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Should you fear China?

China is being portrayed in some quarters as a global threat to cyberspace. To what extent should this rhetoric affect your approach to cybersecurity?

Lindy Cameron, head of the UK's National Cyber Security Centre, recently claimed: "China is not only pushing for parity with Western countries, it is aiming for global technological supremacy."

While acknowledging that the country has a right to compete in global technology markets, she emphasised that the playing ground might not be entirely level.

Last year marked the first anniversary of China's Data Security Law which requires researchers to report vulnerabilities to the state before disclosing them to other entities, thereby delivering strategic advantage, she said.

"China continues to use cyber in pursuit of its comprehensive global intelligence collection and surveillance platform, to acquire intellectual property and achieve its strategic geopolitical goals,” Cameron added.

This comes in the wake of the recent TikTok bans and a warning by FBI director Christopher Wray that "Chinese hackers" outnumber all of the agency's cyber agents and intelligence analysts by a ratio of 50:1, although he didn't distinguish between criminal and nation-state activity.

"The scale of the Chinese cyberthreat is unparalleled," he told a congressional committee.

"They've got a bigger hacking programme than every other major nation combined and have stolen more of our personal and corporate data than all other nations big or small combined."

Of course, China is not the only threat. The US remains top of the list for countries that send spam. Many other countries – notably Russia, North Korea and Iran – regularly feature in stories of nation-state hacking. And whatever activities countries such as the US and UK might be engaging in are shrouded in secrecy.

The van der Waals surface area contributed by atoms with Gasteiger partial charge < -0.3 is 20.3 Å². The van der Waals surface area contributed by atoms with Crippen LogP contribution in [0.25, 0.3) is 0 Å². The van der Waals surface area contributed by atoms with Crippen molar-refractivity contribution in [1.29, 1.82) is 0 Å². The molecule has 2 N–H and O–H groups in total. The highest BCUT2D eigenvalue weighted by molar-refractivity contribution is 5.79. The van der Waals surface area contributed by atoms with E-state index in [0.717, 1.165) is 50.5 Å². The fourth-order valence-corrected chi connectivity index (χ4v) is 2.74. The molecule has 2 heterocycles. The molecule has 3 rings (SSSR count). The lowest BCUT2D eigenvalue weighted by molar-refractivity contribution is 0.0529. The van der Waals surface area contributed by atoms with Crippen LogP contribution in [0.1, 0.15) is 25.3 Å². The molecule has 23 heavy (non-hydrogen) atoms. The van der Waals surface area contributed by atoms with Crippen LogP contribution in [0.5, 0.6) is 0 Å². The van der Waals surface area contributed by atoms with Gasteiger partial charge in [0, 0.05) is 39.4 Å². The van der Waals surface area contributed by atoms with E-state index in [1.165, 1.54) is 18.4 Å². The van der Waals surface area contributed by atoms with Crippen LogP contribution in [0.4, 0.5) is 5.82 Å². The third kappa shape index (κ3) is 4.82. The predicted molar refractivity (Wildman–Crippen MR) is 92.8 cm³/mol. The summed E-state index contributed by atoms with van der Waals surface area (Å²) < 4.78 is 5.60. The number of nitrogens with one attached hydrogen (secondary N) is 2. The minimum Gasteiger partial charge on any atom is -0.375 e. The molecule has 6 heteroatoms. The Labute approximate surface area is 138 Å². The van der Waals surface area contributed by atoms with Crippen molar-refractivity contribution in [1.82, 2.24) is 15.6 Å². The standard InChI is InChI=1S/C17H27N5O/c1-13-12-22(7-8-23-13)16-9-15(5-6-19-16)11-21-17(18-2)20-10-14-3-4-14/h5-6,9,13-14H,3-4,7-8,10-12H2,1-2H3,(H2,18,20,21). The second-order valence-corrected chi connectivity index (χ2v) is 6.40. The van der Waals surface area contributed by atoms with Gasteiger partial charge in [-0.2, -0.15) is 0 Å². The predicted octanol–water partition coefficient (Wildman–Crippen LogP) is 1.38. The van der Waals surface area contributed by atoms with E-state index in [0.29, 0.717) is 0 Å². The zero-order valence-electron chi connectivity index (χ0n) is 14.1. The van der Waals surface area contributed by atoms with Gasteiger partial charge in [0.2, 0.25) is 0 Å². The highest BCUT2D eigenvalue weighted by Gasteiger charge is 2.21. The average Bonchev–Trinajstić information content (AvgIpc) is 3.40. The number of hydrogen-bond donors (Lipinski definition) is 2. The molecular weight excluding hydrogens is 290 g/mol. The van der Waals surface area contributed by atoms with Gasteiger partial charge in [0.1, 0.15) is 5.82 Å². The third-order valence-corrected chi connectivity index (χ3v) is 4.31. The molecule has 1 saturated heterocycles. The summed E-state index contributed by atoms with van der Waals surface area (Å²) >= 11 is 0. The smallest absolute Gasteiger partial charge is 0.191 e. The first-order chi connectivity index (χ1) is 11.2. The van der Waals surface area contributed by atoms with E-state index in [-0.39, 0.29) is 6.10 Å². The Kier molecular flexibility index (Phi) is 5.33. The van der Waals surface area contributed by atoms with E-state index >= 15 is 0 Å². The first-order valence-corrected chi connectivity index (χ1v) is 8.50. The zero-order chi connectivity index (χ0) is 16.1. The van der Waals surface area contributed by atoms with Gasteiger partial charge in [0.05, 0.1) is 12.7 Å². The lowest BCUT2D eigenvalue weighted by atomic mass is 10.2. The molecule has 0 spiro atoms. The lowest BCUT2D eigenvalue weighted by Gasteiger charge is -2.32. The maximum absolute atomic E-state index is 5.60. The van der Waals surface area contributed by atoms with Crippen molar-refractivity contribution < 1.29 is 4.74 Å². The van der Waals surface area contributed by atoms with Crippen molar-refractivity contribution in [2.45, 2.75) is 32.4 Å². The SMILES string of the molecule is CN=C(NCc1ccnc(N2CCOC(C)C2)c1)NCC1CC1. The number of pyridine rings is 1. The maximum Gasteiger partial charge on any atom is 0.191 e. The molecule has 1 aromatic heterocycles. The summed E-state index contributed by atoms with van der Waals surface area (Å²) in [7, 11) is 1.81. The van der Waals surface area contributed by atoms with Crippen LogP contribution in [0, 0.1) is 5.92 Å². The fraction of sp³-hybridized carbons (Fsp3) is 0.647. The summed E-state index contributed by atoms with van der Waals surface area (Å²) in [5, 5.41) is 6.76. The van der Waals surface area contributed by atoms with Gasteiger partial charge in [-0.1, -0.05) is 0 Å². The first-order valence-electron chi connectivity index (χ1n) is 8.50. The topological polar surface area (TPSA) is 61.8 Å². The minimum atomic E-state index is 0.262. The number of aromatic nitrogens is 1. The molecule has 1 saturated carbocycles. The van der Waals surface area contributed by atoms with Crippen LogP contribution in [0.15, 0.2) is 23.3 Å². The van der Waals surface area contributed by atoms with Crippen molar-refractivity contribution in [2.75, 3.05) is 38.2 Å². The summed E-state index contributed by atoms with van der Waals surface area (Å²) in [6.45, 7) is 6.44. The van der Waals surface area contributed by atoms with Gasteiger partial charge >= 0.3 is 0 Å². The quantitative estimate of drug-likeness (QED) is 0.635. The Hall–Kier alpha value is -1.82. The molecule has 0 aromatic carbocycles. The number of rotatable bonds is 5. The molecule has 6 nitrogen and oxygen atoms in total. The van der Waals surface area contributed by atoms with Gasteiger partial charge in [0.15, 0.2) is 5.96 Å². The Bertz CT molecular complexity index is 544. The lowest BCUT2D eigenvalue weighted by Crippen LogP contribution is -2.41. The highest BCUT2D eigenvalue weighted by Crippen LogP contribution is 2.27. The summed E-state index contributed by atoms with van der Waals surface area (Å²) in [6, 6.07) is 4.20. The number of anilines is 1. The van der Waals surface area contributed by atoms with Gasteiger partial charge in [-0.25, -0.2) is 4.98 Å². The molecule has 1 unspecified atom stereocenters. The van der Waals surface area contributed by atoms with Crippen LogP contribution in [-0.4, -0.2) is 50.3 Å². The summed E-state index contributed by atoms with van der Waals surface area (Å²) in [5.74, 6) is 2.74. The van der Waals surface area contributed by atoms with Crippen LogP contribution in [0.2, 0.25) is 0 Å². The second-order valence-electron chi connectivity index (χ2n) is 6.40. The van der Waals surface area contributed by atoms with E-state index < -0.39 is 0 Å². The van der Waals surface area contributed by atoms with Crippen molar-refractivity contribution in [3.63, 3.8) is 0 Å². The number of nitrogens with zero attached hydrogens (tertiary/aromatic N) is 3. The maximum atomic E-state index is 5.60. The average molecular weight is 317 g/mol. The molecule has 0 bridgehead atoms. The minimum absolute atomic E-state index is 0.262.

What should you do?
Ultimately, what does this mean for you?

"CISOs need to protect their companies against threats that originate from anywhere in the world, not just China," says Graham Cluley, security expert and host of the 'Smashing Security' podcast.

"In addition, attention should be paid to the fact that sometimes the biggest risks to your organisation may come from within, not from an external hacker."

You need to focus on the threat itself, says Ross McKerchar, CISO at Sophos.

"The threat posed by China is unique in several ways. A lot of groups based in China are known to target perimeter-based devices and have a high degree of technical competence in this area."

But rather than obsess about the source of attacks, take a good look at yourself, McKerchar adds.

"Each organisation is unique, with its own threat model and risk factors, and should develop a tailored analysis and approach to what threats it believes it needs to defend against.

"Following good security practices and having well-designed controls will improve an organisation's chance of defending the majority of attacks regardless of the source."

Infrastructure concerns
There have been widespread concerns raised about the use of China-sourced technology in computing and telecoms infrastructure, especially 5G networks. But again, it's crucial to focus on your own threat situation.

"I'm sure some companies are looking at the origin of the software and hardware they deploy in their enterprise, measuring the likelihood that pressure could be put on the foreign manufacturers to build in backdoors that could be used to siphon data or cause disruption," says Cluley.

"Although there are undoubtedly legitimate concerns over the influence the Chinese authorities have over Chinese companies, the sad truth of the matter is that you will be hard pressed to find a piece of hardware technology which doesn't rely upon a Chinese company in its manufacture or supply chain."

Above all, it's important to keep a sense of perspective.

"The danger is that organisations think that they can't possibly protect themselves so have a debilitating case of learned helplessness, particularly with purported nation state attacks," says Bernard Montel, EMEA technical director and security strategist at Tenable.

"They use this misperception as justification for failing to exercise a reasonable standard of care for their systems and the data they are entrusted with protecting. The reality is that almost all high-profile breaches show absolutely zero evidence of sophisticated techniques, regardless of threat actor and that includes nation-state involvement."

Text by: Steve Mansfield-Devine

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